The Sundays also contended that the use of the term “criminal” gives a layperson the impression that “criminal” implies “a wicked or heinous act.” Thus, the Sundays asserted that a reasonable insured would understand that the exclusion does not apply to every act that is technically classified as a crime, but only to “serious core criminal offenses.” The Sundays also stated that “it is questionable whether the purpose of the criminal acts exclusion is served by denying protection to an insured who was incapable of forming a criminal intention.” The Sundays claimed there was “nothing in the policy to alert a reasonable insured that a hunting accident involving ordinary negligence is excluded.”

At the outset, the appellate court affirmatively rejected any notion that the exclusion applies only to acts that require criminal intent. The exclusion does not distinguish between criminal acts that require a specific kind of criminal intent and those that do not. Indeed, the exclusion says nothing about the intent of the person who engages in the criminal act, and the phrase “criminal act” does not have any modifiers, such as “serious” or “intentional.” The circuit court held that the phrase “criminal act” plainly means any act that violates a provision of the criminal code. In fact, the Sundays’ argument that the exclusion applies only to “serious” crimes would itself create ambiguity, as reasonable insureds could dispute what crimes qualify as “serious.”

Moreover, “criminal” and “intentional” acts are enumerated as separate and distinct exclusions in the policies. The court also noted that if the criminal acts exclusion applied only to crimes with an intent element, the criminal acts exclusion would be swallowed by the intentional acts exclusion. A construction of an insurance policy that entirely neutralizes one provision should not be adopted if the contract is susceptible of another construction that gives effect to all of its provisions.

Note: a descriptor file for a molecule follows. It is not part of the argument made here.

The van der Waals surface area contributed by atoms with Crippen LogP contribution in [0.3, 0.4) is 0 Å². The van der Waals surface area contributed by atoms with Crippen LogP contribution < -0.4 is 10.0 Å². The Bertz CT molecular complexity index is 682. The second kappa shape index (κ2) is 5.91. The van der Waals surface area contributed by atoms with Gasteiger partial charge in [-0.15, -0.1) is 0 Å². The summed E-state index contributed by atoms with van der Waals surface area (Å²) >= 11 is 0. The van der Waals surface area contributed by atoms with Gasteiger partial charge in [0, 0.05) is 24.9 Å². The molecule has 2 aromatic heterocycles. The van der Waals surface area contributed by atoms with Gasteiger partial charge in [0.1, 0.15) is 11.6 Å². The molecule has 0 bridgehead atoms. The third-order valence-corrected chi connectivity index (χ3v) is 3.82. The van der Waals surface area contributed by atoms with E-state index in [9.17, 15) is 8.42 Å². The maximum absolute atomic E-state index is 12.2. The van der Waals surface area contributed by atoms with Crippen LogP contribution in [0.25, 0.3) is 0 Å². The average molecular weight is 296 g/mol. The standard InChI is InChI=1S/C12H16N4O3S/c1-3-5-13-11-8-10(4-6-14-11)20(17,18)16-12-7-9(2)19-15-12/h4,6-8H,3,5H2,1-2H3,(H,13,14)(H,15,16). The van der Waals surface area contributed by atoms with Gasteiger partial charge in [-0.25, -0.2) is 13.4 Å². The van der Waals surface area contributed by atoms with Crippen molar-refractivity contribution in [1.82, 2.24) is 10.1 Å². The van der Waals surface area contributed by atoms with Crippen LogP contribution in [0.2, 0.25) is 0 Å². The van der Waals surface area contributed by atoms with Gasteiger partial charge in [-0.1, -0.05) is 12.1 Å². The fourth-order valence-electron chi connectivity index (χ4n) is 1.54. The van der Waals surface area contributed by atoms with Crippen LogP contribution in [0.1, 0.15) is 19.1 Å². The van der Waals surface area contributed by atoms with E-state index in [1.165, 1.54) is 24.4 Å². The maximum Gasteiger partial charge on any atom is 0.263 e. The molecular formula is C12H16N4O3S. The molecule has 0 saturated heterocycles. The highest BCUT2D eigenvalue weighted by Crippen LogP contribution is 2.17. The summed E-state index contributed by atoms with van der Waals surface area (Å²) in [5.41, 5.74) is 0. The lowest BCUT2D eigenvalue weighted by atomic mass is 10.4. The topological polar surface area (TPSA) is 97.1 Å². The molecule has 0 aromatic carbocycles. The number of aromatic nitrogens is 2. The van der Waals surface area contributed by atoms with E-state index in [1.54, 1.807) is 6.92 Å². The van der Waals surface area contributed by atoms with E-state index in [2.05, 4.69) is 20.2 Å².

The court essentially agreed with the circuit court that public policy in this case requires that insurance companies not be allowed to provide coverage for damages related to an insured’s criminal acts. Applying the criminal acts exclusion in this instance is consistent with the public policy of deterring crime, as well as requiring an insured who commits a criminal act to bear the resulting financial responsibility for bodily injuries caused by the criminal act.

Even if the appellate court could agree with the Sundays that the criminal acts exclusion is ambiguous under the facts of the present case and that it applies only to “serious core criminal offenses,” the court said that a reasonable insured would understand that Nicholas’s acts undeniably constituted a serious crime.

Under these circumstances, the court properly concluded that there was no coverage under the policies for the claims in this case.

Sunday v. McMillan-Warner Mutual Insurance Company—Wisconsin Court of Appeals, District III—June 15, 2021—No. 2019CV141.